Prophetic teachings are generally not intended to be soothing. A primary role of prophets is to call us to repentance, which means making course corrections or incremental improvements. Therefore, when we have the opportunity to hear messages from prophets, we should plan to be challenged.
Samuel the Lamanite denounced the people of Zarahemla for supporting only teachers who said what they wanted to hear:
If a man shall come among you and shall say: Do this, and there is no iniquity; do that and ye shall not suffer; yea, he will say: Walk after the pride of your own hearts; yea, walk after the pride of your eyes, and do whatsoever your heart desireth—and if a man shall come among you and say this, ye will receive him, and say that he is a prophet.
Yea, ye will lift him up, and ye will give unto him of your substance; ye will give unto him of your gold, and of your silver, and ye will clothe him with costly apparel; and because he speaketh flattering words unto you, and he saith that all is well, then ye will not find fault with him (Helaman 13:27-28).
In contrast (and Samuel knew this by direct experience), they were quick to reject teachers who admonished them to change their ways:
If a prophet come among you and declareth unto you the word of the Lord, which testifieth of your sins and iniquities, ye are angry with him, and cast him out and seek all manner of ways to destroy him; yea, you will say that he is a false prophet, and that he is a sinner, and of the devil, because he testifieth that your deeds are evil (Helaman 13:26).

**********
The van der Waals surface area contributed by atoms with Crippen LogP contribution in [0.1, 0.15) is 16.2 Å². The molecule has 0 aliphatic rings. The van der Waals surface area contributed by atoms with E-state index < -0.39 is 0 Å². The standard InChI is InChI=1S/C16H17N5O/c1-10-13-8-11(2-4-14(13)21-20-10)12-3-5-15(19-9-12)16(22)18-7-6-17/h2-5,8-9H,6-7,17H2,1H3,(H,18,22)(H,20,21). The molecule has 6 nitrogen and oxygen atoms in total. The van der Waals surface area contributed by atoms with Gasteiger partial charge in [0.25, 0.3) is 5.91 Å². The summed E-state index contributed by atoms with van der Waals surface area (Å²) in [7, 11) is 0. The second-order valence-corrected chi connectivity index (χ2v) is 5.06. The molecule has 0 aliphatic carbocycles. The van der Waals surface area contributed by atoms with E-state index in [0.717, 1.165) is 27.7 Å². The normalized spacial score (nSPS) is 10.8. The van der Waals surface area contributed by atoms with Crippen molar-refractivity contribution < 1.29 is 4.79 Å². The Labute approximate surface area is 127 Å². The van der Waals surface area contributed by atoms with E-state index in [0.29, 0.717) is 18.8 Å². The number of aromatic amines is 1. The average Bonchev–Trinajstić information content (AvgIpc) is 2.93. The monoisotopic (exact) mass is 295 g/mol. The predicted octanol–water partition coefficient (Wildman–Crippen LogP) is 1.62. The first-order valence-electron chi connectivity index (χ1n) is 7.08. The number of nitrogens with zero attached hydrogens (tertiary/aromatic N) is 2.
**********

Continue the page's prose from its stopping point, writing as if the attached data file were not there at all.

Abinadi faced an unreceptive audience (Mosiah 11:27-29). So did Alma in Ammonihah (Alma 8:8-9). Jacob prefaced a sermon with a warning that his message would be difficult to hear (Jacob 2:2-10). King Benjamin began his speech (to a receptive audience) with a plea for his people to open their ears, hearts, and minds (Mosiah 2:9).
Today, as I participate in general conference, I will expect to be challenged. I will pay attention to the ways I’m being pulled out of my comfort zone. I will specifically write down teachings which are hard for me to understand and will make a plan to study those teachings in more detail, with an open mind and heart, so that I can more fully understand what the Lord expects of me.